fill the glass. Juicy black berry jam flavors have subtle oak, chocolate, and marzipan overtones.
Power to spare in the mouth ending in a lovely raspberry-infused aromatic kiss on the back end. There is notable oak present and a touch of heat peaks out but is not intrusive.
Windy Oaks Estate Vineyard & Winery is located. 85% of the wine is sold to an eager mailing list of
pinotphiles. I am also a fan of the Windy Oaks Chardonnay, produced from 1 acre of the estate vineyard.
The Schultzes have just released a special bottling made from Burgundian-sourced vines of unnamed
origin (26 cases, aged 26 months in 100% new oak, $95, special commemorative silk-screened
label). The website is www.windyoaksestate.com. 831-786-9463, Tasting and tours by appointment.
Pinot Noir Summit
The 6th Annual Pinot Noir Summit was held at Fort Mason Center in San Francisco on Sunday, March
2,2008. I had participated in some of the preliminary judging sessions back in early January. Judging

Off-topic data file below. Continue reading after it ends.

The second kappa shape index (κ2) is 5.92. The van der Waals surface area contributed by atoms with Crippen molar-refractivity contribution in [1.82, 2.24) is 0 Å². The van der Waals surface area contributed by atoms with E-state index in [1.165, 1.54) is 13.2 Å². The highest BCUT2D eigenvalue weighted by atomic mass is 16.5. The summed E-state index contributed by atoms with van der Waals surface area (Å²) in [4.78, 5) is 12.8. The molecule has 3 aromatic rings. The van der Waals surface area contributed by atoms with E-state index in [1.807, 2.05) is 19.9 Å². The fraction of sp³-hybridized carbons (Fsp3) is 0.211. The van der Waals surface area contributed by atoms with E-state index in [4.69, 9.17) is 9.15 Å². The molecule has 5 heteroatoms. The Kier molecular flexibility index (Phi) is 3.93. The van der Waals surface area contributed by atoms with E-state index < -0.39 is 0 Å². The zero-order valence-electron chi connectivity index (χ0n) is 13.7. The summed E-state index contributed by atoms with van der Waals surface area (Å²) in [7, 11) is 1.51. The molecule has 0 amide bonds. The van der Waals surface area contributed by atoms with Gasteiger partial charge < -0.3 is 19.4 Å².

at this event is unique in that the number of wines tasted is kept to 32 each day. This allows reasonable
time to thoroughly evaluate each wine. Approximately 270 Pinot Noirs were entered from all over the
world, with the majority from California. The final 40 wines were presented to the public at this event
in a walk-around blind tasting format. The consumers were asked to rank their favorites and the results
were compared with the judging panel preferences. After unveiling the wines, additional tastes
were offered by the winemakers and winery reps. A unique added feature is that the men and women
judging results are kept separate. Organizer and hostess of the event, Barbara Drady (photo right), of
Affairs of the Vine, likes to search for gender differences in stylistic preferences of Pinot Noir.
Winners - Men Judging Panel
1st Place: Tie, 2005 Adobe Road Sonoma Coast Pinot Noir,
2005 Heart O’ The Mountain Estate Santa Cruz Mountains Pinot Noir
2nd Place: 2005 David Bruce Santa Cruz Mountains Pinot Noir
3rd Place: 2004 Sonoma Coast Vineyards Sonoma Coast Pinot Noir
Winners - Women Judging Panel
1st Place: 2005 David Bruce Santa Cruz Mountains Pinot Noir
2nd Place: 2005 TR Elliott Three Plumes Russian River Valley Pinot Noir